The arrows shown in FIG. 2 indicate the motion for one direction of cable 38 which would cause the gate sections to move across aisle 24 to the position shown in FIG. 1, but when the motor is reversed, all the directional arrows reverse and the gate sections would then move into positions parallel to aisle 24.
FIG. 3 is a perspective view of part of another embodiment of the invention more clearly showing the apparatus for rotating the gate sections with the drive motor while also permitting each gate section to be manually rotated if necessary. FIG. 3 and FIG. 4 also show a gate section with an end structure different from that of FIG. 1. The gate section end structure shown in FIG. 3 and FIG. 4 permits the use of identical gate sections throughout the gate assembly of the invention. This is accomplished essentially by using the gate section as the higher gate section in a first position and upside down for the lower gate section. Even in FIG. 1, a gate section constructed the same as gate section 14, needs only to be installed upside down to serve for gate section 16.
In FIG. 3, as previously explained, drive shaft 36, like all the other drive shafts of the invention except the one directly coupled to motor 26, is driven by a pulley (not shown) at its top end. Drive shaft 36 is also coupled to gate section 42 by an arrangement which makes it possible to easily disconnect gate section 42 and rotate it independently of drive shaft 36. To accomplish this, drive shaft 36 is actually connected only to rotating plate 40 at the bottom of gate section 42. Rather than being directly attached to vertical end tube 50 of gate section 42, drive shaft 36 passes through collars 52, is attached to rotating plate 40, and is supported by bottom bearing 37 which is attached to corner post 12. Collars 52 are clamped to vertical end tube 50 of gate section 42 by clamps 54. Yoke 44 is attached to rotating plate 40 and thus rotates with drive shaft 36. The directions of rotation of the various components are shown by directional arrows, and, of course, when the rotation of drive shaft 36 is reversed, all the other directions of movement are also reversed.
Gate section 16 is only coupled to drive shaft 36 because bottom rail 46 of gate section 42 rests within yoke 44 and is rotated along with yoke 44 as drive shaft 36 acts as a pivot axis for gate section 42 because drive shaft 36 passes through collars 52 that are attached to gate section 42. However, collars 52 not only pivot upon drive shaft 36, but also can slide freely upward on drive shaft 36. Thus, to rotate gate section 42 manually, it is only necessary to lift bottom rail 46 out of yoke 44 as collars 52 slide up drive shaft 36 and then freely rotate gate section 42 in whatever direction is desired. To set up gate section 42 for powered rotation all that need be done is to replace bottom rail 46 into yoke 44.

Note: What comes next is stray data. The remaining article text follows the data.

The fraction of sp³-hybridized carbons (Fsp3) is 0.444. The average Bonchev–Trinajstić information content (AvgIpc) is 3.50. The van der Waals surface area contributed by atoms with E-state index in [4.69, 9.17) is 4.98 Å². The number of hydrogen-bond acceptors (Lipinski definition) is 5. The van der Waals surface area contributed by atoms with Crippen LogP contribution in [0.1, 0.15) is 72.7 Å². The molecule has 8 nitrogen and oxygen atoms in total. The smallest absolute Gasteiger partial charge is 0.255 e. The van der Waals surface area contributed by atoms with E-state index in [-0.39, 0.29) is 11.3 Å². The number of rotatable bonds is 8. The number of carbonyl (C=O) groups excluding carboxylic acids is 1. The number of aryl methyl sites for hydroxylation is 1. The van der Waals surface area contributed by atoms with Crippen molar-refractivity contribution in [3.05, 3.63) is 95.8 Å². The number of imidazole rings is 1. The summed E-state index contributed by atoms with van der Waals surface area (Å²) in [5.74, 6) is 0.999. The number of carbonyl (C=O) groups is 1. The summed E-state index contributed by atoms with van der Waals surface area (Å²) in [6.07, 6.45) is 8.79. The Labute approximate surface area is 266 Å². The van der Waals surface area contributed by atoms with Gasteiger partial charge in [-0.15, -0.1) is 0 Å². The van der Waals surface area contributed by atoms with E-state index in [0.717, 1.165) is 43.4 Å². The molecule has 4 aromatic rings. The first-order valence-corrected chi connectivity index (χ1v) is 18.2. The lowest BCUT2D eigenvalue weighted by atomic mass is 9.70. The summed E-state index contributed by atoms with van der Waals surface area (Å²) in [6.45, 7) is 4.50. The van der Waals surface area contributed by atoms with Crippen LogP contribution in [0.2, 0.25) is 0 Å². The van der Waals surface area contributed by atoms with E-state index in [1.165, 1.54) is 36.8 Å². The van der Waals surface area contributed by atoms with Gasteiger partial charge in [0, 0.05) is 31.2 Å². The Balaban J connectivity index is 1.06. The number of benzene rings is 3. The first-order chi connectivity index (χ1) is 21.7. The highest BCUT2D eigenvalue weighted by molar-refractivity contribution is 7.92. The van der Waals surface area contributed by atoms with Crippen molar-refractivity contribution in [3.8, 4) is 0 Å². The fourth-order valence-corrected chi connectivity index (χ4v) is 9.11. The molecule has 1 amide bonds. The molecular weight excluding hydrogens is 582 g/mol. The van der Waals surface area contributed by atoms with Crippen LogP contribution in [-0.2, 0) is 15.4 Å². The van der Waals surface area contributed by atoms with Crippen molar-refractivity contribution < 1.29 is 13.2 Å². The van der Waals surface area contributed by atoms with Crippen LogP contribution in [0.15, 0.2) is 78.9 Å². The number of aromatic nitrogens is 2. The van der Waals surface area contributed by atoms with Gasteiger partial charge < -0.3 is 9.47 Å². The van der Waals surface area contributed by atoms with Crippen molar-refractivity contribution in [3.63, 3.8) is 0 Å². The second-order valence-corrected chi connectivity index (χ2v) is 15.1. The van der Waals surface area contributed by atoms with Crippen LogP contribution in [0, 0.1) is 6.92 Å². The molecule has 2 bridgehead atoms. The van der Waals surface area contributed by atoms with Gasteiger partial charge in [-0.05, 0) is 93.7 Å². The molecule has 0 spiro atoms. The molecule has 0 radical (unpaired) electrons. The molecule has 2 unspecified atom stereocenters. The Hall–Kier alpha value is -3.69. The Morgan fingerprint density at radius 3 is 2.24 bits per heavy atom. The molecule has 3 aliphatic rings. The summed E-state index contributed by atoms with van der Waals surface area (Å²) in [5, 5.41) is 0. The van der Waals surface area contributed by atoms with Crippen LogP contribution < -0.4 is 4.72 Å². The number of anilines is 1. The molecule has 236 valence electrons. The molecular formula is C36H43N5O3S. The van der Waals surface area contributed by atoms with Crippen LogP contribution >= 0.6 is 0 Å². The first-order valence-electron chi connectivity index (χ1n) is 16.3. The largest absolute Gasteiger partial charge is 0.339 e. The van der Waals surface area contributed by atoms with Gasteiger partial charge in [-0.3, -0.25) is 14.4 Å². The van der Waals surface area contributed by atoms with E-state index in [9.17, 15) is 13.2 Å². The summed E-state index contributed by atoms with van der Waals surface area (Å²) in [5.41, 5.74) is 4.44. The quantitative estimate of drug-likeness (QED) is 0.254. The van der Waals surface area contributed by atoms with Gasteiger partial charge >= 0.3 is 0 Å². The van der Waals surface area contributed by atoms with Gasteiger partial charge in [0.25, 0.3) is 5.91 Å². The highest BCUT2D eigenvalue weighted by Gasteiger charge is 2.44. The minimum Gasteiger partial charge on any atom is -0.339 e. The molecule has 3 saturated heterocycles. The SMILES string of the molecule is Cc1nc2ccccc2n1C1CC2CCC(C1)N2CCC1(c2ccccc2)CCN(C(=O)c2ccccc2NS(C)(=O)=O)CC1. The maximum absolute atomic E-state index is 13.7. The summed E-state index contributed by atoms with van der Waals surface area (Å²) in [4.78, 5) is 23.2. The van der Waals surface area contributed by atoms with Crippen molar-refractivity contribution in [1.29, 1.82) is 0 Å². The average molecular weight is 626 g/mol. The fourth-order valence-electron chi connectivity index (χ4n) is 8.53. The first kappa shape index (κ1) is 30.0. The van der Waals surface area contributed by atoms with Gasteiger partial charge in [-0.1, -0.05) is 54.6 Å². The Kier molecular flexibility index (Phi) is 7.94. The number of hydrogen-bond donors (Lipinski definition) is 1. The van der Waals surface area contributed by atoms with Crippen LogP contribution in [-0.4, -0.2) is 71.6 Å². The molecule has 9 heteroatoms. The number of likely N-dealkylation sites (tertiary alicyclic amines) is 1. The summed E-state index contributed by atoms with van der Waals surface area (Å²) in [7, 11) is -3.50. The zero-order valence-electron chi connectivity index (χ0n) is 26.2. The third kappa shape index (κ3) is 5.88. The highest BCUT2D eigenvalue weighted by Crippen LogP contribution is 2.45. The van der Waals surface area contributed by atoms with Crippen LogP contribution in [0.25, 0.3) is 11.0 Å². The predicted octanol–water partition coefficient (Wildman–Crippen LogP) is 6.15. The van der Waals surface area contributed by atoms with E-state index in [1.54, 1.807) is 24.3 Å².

FIG. 4 is a perspective view of gate section 42 when it is installed higher than the installation shown in FIG. 3 so that the cooperating gate sections interleave as shown in FIG. 1. As can be appreciated from a comparison between FIG. 4 and FIG. 3, the change for FIG. 4 is that gate section 42 is upside down compared to FIG. 3. This permits lift rail 48 to be below rail 47 of the gate section. Lift rail 48 not only raises gate section 42 to permit its end loops (see FIG. 1) to interleave with the other gate sections, but it also fits into rotating yoke 44 to rotate gate section 42 along with rotating plate 40. With the gate section configuration shown in FIG. 3 and FIG. 4, all the gate sections can be constructed identically.
An optional device is also shown in FIG. 4. Gate section 42 can easily be locked into place in yoke 44 by merely installing locking bolt 56 across yoke 44.
It should also be appreciated that the distance between rails 46 and 47 can be filled with either a solid sheet, as shown in FIG. 1, or additional horizontal lengths of tubing (not shown) attached to vertical end tube 50.
The preferred embodiment of the invention thereby furnishes a simple gate assembly for animal barns which is normally powered by an electric motor and controlled by a small portable remote control, but also can easily be manually operated when conditions require.
It is to be understood that the form of this invention as shown is merely a preferred embodiment. Various changes may be made in the function and arrangement of parts; equivalent means may be substituted for those illustrated and described; and certain features may be used independently from others without departing from the spirit and scope of the invention as defined in the following claims.
For example, a single gate section, such as gate section 20, could be used alone to open or block access to a portion of a building and controlled by remote controlled motor 26.